As we pay our last respects to Dale Keyes today, we give thanks to the God Who created Him in the first place, redeemed His soul in the second place, and followed him around with goodness and mercy all the days of life. Earlier we spoke the Apostles’ Creed – the same creed into which Dale was baptized, the same creed he confessed in his confirmation vow.
We say goodbye to him with hearts that are grateful and spirits that are humbled. Grateful that God gave Ralph 78 years plus and humbled that He took away that life without warning or a chance to really say goodbye. Grateful that we live in a land flowing with milk and honey, and humbled by the fact that naked come we into this world and naked we depart. Humbled by the truth that the wages of sin is death and grateful that the gift of God is eternal life through Jesus Christ our Lord. Humbled that we daily sin much and indeed deserve nothing but punishment, and grateful that God daily and richly forgives all our sins.
I’d like to tell you today about one of my favorite people in life. The garbage collector. I don’t really know his name, but I can tell you when he comes by. Wednesdays. Every Wednesday, without fail, a garbage man comes along and takes away my garbage – and he never brings it back to me. Always he hauls it away, and never has he pulled up the next day and thrown it back in my face because of unpaid bills. We all know that garbage can get to be a filthy and stinking and even embarrassing collection of that which we want to never see again. And what a beautiful sound the garbage truck is, as long as you have remembered to put it out to the curb.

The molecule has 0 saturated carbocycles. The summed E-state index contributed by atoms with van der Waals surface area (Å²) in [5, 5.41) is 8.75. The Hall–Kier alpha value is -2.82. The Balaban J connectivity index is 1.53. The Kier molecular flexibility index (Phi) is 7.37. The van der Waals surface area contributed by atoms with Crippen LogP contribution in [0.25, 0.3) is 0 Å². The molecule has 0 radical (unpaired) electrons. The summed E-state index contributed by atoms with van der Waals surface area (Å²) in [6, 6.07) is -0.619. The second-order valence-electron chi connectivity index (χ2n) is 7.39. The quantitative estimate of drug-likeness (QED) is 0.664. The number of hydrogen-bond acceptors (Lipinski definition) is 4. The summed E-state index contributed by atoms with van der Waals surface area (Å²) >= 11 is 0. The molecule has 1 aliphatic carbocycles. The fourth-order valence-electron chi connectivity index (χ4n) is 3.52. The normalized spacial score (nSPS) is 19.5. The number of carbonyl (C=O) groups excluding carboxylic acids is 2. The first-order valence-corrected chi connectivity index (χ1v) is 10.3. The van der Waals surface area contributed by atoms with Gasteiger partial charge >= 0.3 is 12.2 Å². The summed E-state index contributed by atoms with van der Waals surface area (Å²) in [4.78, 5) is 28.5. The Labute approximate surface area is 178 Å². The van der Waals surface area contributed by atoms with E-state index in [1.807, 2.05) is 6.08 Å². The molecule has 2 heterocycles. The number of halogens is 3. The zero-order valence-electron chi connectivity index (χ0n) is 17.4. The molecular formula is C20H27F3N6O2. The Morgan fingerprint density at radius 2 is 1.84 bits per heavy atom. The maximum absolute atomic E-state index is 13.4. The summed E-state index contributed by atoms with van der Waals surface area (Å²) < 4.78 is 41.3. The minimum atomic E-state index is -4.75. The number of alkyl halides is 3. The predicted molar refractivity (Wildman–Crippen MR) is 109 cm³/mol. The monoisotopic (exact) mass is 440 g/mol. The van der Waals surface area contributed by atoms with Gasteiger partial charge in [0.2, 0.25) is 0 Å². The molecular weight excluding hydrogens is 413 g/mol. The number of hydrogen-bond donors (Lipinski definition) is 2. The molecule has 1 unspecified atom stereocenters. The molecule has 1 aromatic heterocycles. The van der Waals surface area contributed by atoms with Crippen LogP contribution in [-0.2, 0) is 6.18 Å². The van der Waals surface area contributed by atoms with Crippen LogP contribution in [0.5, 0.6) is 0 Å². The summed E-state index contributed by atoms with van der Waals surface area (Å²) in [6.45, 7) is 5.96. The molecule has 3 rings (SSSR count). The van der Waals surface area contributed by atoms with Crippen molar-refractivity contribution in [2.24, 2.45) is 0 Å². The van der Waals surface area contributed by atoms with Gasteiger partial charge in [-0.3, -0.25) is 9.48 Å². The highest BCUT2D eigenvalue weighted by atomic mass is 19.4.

It seems to me that every funeral is in fact, a great opportunity to take our garbage out to the curb not just once a week, but every single day. By that, I mean to say that every day we would admit to God and to each other that we have sinned and fallen short of the glory of God. That every day we would cast our failures and faults to the foot of the cross and remember that Jesus Christ took all of our sinful thoughts and all of our sinful words and all of our sinful deeds and all of our sinful habits and all of the bad we have done and the good that we have left undone and He hoisted all of that on His shoulders and He paid the price that we could never begin to pay, and when He said on the cross that It is finished, He meant what He said and He said what He meant.
We listen to God’s Word this afternoon with the assurance that Dale’s garbage has been hauled away and his failures and faults have been forgotten in the courtroom of God, the courtroom that matters. His debt has been paid for, not with gold nor silver but with holy precious blood. Not with the repeated sacrifices of mere mortals but with the once and for all sacrifice offered by Jesus at Calvary.
In the near future, you will lay Dale Keyes to rest in the Name of Father and of the Son and of the Holy Spirit. As you do so, go ahead and cry your rivers of tears, but do not cry as those who have no hope. Go ahead and tell your favorite Dale Keyes stories, but do make sure that the story of our Triune God remains front and center. Go ahead and live the next chapters of your own lives with free spirits and with great joy, but be sure to do so with the realization that every one of our assignments here and now is temporary and that the best is yet to come. It’s tempting today to think and talk as if the good old days have passed us by and as if at a certain age, it’s all down- hill. But for the people of God, to live here and now is to live in Christ, and to die is gain. Now we live by grace, and soon the day will come, and pray God that it come soon, when we will live in glory. May God bless and keep all of you strong in your Christian faith, may God permit whatever He needs to permit in your lives to keep you close to Him, may you always keep it clear what is temporary and what matters into eternity, may God help you to keep the main thing the main thing in life, and may Dale Keyes rest in peace. In the Name of Jesus. Amen.
Worship Sermons & Letters
Pastor Paul Muther